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Proposal recommends cutting two ministries, one deputy PM

The Vietnamese Government is recommended to cut two ministries and one deputy prime minister, according to a proposal to comprehensively restructure the Government for the first time in 15 years.

The Institute for State Organisational Sciences of the Ministry of Home Affairs announced the proposal on February 19 at a conference on recommendations for the Government restructuring in the next five-year term of 2021-26.

The institute’s president, Dr Le Anh Tuan, who announced the proposal, said the Government should cut the number of ministries from the current 22 to 20 by merging the Ministry of Finance and the Ministry of Planning and Investment into the Ministry of Finance-Planning and Investment, and the Ministry of Transport and the Ministry of Construction into the Ministry of Transport and Construction.

A number of drastic changes will also be made to other ministries, according to the official.

The Ministry of Education and Training will become the Ministry of Education after the training task is transferred to the Ministry of Science and Technology. The latter will change its name to the Ministry of Science, Technology and Training.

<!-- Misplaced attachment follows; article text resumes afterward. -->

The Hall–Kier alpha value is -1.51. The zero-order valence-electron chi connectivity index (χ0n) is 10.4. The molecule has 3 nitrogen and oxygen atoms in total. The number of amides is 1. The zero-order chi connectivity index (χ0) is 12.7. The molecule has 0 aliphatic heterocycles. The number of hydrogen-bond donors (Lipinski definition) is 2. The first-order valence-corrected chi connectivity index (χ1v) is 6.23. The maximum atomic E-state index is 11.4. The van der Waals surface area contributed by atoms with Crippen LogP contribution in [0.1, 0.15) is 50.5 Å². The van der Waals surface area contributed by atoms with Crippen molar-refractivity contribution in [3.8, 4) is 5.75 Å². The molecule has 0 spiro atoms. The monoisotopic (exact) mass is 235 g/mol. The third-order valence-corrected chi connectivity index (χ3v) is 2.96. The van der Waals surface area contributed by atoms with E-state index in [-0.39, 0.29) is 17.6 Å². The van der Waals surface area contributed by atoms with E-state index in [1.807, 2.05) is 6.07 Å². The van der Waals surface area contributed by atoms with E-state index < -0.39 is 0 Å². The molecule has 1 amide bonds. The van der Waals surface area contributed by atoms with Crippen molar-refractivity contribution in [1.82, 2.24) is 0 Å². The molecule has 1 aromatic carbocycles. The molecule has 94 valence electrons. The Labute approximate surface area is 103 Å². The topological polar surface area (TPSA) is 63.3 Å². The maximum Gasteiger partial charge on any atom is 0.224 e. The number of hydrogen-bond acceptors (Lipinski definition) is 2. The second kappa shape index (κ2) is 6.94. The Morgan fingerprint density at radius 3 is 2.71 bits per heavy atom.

The new science ministry will also take over the management of vocational training from the Ministry of Labour, Invalids and Social Affairs.

The proposal also suggests forming the new Ministry of Industry, Trade and Tourism which is a combination of the current Ministry of Industry and Trade and the tourism function of the Ministry of Culture, Sports and Tourism.

The culture ministry will instead have a new task – taking care the country’s young generations – and will have its name changed to the Ministry of Culture, Sports and Youth.

The streamlining proposal was made after considering the Government structure of many developed countries with economies much larger than Vietnam’s, Tuan said, citing the United States with 15 departments, Germany with 14 ministries, Singapore with 16 and France with 18.

Vietnam, meanwhile, has had 22 ministries and counterpart agencies, as well as eight Governmental organisations for the last three office terms since 2007, he said.

“It’s easy to see that in developed countries, the Government structure tends to be leaner. Less ministries means less focal points for management,” Tuan said.

The proposal also wants to remove one deputy prime minister from the current five.

“A deputy prime minister is in fact a middle role, which somehow invades the rights and duties of a minister who acts as the one responsible for a sector,” he said.

A deputy prime minister in Vietnam is usually tasked with overseeing a couple of ministries.

Assigning several deputy prime ministers is also inappropriate to the principle of assuring the rights and responsibilities of the Prime Minister, he added.

Home affairs minister Le Vinh Tan in an interview late last year said that the ministry was developing a master plan to streamline the central Government by trimming down ministries in 2020. Such a plan is also expected to be voted on this year, he said.